Big Reidee Slant Face offshore trolling lure — $125
Big Reidee Hawaiian offshore trolling lures are made individually and are generally, despite (or is it in part because of?) the price, in short supply. The **Slant Face** runs 9 inches.
Lucky Lures EXOX Adult Northern hard swimbait — $134
Lucky Lures — made in Holland — casts the body of this hefty 14-incher of solid resin and airbrushes it with pearlized paints, then applies what it calls MicroFiber fins (“never need to be replaced”) and taxidermy-grade eyes. Each is tested, signed and numbered. See it swim in the website video ... I’d eat it!)
ABT Lures Custom Series Suicide Glide 12” gliding swimbait — $135
Originally made for targeting Southern California’s big bass, the Suicide Glides are each hand-poured polyurethane.
Deps Slide Swimmer 250 swimbait — $180
Maybe this 10-inch jointed lure from Japan is so costly because it is, according to the seller, “completely silent as it swims.” Go figure. The hard poly body is covered with a softer plastic intended to feel less unrealistic to fish biting down.
Hammerhead C Cup SUS Abalone Special popper — $190
There doesn’t seem to be a lot of information out there on this 6-inch Hammerhead model. It’s made in Japan, has a gorgeous finish and most places that carry it seem to be out of stock.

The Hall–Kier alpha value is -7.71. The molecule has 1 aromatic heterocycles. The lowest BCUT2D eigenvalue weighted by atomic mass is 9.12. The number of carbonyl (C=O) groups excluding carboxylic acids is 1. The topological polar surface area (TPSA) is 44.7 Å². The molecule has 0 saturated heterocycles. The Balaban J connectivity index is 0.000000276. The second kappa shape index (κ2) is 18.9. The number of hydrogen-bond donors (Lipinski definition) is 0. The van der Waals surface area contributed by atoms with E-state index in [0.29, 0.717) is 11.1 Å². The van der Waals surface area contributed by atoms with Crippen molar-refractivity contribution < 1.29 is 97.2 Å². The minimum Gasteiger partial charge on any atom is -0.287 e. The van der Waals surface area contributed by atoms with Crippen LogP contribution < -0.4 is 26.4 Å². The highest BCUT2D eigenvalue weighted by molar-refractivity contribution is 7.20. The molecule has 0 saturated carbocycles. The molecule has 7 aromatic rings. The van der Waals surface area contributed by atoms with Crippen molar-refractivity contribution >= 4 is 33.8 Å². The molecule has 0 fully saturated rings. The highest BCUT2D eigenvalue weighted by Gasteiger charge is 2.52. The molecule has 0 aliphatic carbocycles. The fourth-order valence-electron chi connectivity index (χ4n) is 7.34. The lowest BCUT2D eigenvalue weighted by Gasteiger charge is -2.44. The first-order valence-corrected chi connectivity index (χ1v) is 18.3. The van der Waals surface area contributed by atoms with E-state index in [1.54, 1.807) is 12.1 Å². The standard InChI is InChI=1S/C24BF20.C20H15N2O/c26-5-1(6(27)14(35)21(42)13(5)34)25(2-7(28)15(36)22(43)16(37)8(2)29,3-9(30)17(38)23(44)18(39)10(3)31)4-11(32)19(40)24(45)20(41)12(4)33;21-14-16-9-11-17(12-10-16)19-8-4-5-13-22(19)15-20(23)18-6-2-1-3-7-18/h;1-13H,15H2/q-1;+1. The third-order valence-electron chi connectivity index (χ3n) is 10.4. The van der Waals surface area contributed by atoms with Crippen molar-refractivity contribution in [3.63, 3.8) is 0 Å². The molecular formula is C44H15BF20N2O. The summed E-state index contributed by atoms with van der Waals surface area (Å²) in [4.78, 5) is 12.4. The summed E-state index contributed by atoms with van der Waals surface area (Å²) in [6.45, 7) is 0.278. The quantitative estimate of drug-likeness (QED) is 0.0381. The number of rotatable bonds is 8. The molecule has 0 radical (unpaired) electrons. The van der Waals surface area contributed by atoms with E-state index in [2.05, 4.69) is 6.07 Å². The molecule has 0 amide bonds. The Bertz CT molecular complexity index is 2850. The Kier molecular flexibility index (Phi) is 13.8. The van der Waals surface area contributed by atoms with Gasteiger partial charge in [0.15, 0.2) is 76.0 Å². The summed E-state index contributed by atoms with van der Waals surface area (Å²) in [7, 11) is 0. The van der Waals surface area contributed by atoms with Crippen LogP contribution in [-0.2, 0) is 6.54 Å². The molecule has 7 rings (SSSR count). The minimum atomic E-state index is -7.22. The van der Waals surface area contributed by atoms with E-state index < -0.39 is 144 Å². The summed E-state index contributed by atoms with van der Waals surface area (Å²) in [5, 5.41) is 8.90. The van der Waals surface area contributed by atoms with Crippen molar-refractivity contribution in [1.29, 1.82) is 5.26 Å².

Gan Craft Jointed Claw Magnum 300 swimbait — $249
This 12-inch fishing lure is designed to swim with a scintillating S-pattern. The manufacturer says, it “swims on the path of like S-word, which never existed” which I believe has to with a claim of achieving some unprecedented action. For 250 bucks, that seems reasonable.
Moutoukenmaru Minopenmaru 25F-Super MG Abalone Shell stickbait — $293
Maybe the longer the lure name, the higher the price? These babies are handcrafted by master lure maker Tosasan in Japan using Paulownia wood. (I had to check: Wikipedia says it’s a soft wood that’s light but strong.) Covered with “countless coats” of urethane and through-wired.
Big Melosh Smoothie swimbait — $299
These 12-inch bad boys are made as one-offs, carved and painted per custom order. For two bucks you can get a little plastic lure stand — you don’t want to subject this beauty to slumming in a tackle box with your ordinary plugs.
Roman Made USA Mother swimbait — $436
Given the price, one would expect this foot-long lure to indeed be the mother of all crankbaits. Although the brand is Roman Made USA, the lures hail from Japan. The manufacturer offers this intriguing description: “It is not stale all from the retrieve to picking up. It is Mother. ... RomanMade is seriously opposite to the fish with the conviction in a dreamlike reality.”
House of Solid Gold spoon — $600
Handmade in U.S.A. of 24-karat gold over sterling silver, the spoon measures 1¼-inch long. “Built for the fisherman who dreams of turning his annual fishing adventure into an ‘extreme sport.’ The House of Solid Gold advises extreme care when attaching lure to the fishing line and is not responsible for loss if our fish likes this gold spoon more than you.”
(For 600 bucks, though, it ought to have a better split ring.)